Energy managers understand that there are “low hanging fruit” steps and more fundamental – and more extensive – deep energy retrofits which, of course, cost more and have correspondingly greater upside potential.
Since the spring of 2015, Efficiency Vermont has run The Deep Retrofit pilot program at five organizations. The goal, according to The Rutland Herald, is to cut energy consumption by half. The story says that at the end of last year, four out of the five companies in the pilot had succeeded.
The story offered information about each of the participants, including the one organization that pulled out (but increased efficiency by 17 percent before doing so). The savings are significant:
The four participants that have already reached the 50 percent reduction mark will save an estimated 5,000 MMBTU (million British thermal units; one BTU is equivalent to the energy released by burning a match) and approximately $105,000 per year in energy savings. Once those savings have paid for the improvements, these business[es] will enjoy reduced operating expenses for many years to come. These businesses are a diverse bunch, ranging from large commercial facilities to small nonprofit schoolhouses.
The story says that 15 companies, ranging in size from 4,000 square feet to 21,700 square feet, will participate in the next round of the project, which is part of Efficiency Vermont’s Business Forward initiative.
“Deep energy retrofit” is a vague term that refers to significant cuts in energy use that are achieved by radically changing or replacing several systems in a building. High Performance Building profiled a deep energy retrofit done by Sharp Development to what the story describes as a “nondescript, dark and cold” building in Sunnyvale, CA.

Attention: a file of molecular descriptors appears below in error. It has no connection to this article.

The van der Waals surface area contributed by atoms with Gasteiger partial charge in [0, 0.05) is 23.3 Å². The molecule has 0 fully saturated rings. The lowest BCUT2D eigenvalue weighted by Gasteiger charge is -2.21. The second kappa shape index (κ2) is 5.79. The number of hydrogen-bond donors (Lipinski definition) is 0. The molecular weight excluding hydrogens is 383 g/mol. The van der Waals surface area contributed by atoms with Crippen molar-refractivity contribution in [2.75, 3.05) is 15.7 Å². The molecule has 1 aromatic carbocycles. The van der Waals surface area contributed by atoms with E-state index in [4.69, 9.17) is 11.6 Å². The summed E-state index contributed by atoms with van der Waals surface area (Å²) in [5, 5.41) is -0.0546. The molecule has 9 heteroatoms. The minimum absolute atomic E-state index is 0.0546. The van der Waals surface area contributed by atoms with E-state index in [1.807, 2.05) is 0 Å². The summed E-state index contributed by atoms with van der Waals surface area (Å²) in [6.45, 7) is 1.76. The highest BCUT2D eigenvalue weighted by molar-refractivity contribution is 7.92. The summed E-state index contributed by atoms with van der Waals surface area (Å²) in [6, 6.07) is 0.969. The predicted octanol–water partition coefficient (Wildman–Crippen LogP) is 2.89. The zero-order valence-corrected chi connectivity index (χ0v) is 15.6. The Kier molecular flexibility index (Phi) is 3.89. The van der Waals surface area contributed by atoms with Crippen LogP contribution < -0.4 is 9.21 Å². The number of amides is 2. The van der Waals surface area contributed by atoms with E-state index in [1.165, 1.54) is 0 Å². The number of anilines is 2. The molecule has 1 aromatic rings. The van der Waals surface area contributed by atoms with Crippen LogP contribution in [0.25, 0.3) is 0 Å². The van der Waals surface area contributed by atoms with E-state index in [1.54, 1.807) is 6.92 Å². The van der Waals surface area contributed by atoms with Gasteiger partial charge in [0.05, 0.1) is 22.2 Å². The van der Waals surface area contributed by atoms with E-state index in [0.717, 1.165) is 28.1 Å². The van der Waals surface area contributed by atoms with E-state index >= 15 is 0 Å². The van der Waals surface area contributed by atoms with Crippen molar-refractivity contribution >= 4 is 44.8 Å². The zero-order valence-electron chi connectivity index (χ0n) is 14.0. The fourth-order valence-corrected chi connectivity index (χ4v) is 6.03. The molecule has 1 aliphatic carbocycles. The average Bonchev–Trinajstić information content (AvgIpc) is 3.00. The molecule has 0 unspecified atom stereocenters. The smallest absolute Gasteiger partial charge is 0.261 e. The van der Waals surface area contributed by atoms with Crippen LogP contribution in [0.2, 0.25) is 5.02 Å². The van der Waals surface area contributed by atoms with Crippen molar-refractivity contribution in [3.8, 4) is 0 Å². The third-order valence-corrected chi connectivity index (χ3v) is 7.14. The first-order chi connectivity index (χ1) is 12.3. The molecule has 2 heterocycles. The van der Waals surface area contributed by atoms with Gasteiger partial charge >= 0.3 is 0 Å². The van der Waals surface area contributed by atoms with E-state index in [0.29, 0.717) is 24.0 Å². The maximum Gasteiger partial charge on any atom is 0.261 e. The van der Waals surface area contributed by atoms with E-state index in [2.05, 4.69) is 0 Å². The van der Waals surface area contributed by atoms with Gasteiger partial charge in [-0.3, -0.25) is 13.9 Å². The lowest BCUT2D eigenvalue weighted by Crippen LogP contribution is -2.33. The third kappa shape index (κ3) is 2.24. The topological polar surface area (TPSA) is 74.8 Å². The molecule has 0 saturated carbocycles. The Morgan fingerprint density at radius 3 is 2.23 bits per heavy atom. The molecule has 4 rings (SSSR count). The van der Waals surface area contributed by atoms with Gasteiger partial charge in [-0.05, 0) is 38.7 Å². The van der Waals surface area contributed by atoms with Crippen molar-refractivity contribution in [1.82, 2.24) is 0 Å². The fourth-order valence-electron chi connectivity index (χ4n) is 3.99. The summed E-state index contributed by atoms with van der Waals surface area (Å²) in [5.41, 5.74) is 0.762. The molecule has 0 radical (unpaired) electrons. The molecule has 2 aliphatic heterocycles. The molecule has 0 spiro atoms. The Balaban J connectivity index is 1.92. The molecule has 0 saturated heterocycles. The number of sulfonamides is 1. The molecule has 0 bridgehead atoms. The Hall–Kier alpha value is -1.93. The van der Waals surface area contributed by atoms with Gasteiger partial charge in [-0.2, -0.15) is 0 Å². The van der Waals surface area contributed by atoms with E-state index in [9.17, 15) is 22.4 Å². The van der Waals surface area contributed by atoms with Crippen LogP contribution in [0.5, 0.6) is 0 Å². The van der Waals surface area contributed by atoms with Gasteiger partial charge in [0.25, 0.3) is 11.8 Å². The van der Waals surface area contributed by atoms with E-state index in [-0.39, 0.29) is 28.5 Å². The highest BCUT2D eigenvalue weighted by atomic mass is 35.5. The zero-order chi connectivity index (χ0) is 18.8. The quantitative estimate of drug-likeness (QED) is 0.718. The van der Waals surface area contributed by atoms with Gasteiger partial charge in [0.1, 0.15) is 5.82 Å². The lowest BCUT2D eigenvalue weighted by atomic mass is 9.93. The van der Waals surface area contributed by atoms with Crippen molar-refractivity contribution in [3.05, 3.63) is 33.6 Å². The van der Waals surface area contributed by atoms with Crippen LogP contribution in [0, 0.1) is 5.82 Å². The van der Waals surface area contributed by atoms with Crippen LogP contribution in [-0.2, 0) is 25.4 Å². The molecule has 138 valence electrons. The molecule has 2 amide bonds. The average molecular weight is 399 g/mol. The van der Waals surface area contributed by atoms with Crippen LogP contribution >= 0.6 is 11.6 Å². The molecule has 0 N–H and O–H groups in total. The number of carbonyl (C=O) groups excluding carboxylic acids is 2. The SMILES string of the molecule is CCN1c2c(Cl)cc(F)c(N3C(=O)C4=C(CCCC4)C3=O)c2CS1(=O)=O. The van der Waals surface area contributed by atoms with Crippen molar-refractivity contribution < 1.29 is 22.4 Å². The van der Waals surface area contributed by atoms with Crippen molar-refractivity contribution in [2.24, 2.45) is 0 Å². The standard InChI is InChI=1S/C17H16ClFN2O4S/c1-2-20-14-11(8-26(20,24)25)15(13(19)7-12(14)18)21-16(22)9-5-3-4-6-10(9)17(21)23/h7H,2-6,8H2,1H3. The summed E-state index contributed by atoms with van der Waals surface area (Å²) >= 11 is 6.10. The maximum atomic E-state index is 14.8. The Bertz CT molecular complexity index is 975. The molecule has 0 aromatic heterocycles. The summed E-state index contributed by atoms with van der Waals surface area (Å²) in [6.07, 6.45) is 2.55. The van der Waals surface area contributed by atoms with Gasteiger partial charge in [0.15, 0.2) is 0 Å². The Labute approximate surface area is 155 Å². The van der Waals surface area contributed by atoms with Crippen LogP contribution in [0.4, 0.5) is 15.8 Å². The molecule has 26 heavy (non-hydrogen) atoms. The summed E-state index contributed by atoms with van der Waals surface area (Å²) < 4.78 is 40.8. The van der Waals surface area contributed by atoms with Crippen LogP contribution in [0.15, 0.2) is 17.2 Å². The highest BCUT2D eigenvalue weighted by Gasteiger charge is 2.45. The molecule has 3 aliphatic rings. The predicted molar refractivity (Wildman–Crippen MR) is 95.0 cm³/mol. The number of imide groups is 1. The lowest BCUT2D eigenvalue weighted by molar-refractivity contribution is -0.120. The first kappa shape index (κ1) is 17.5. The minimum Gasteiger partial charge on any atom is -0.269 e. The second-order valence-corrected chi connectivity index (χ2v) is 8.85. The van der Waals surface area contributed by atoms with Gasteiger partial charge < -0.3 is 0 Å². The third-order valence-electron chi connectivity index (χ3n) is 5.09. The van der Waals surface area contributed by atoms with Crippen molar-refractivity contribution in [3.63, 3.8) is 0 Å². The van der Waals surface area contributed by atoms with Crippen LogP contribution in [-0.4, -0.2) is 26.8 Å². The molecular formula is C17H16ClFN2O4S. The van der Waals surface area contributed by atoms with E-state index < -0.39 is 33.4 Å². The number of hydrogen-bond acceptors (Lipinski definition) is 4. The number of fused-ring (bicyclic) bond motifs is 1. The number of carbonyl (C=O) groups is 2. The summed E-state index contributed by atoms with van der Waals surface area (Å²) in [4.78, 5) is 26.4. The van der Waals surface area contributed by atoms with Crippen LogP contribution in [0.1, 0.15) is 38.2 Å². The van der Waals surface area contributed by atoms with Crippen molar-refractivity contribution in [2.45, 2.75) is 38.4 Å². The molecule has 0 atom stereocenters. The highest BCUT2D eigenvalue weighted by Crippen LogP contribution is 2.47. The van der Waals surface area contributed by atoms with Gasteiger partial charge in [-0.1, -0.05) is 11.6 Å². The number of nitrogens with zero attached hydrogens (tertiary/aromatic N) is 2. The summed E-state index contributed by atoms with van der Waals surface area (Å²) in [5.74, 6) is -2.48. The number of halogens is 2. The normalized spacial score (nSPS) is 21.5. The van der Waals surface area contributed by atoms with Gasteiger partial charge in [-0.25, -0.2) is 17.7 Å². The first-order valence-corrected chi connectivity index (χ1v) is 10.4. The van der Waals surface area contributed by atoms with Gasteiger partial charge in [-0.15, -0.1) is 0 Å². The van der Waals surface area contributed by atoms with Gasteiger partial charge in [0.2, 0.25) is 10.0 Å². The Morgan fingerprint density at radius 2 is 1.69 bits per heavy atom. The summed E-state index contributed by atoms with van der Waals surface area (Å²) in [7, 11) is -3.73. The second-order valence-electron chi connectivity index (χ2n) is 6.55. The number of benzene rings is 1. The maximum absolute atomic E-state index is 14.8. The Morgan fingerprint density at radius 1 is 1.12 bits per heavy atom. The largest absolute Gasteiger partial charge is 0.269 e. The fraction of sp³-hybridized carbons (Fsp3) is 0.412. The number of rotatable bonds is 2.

The story says that Rocky Mountain Institute – which offers a guide to deep energy retrofit projects – defines it as a reduction in energy consumption of 30 percent. In the case of the Sunnyvale building, net zero status was achieved. The property value as increased by $56 per square foot and it was filled to capacity in three months. The average for Silicon Valley is 18 months, the story said. Keys to the project were 100 percent natural daylighting and 100 percent natural ventilation.
It may be that resistance to such extensive work is more financial than technical. Notes Forbes:
[O]nly about 60% of commercial floorspace in the United States is occupied by its owner. Consequently, larger ticket upgrades, such as deep building envelope or HVAC system upgrades, remain difficult to sell within the retrofit market.
The idea is that organizations are reluctant to engage in expensive, long-term and disruptive work if the company doesn’t have as much stake in its efficiency.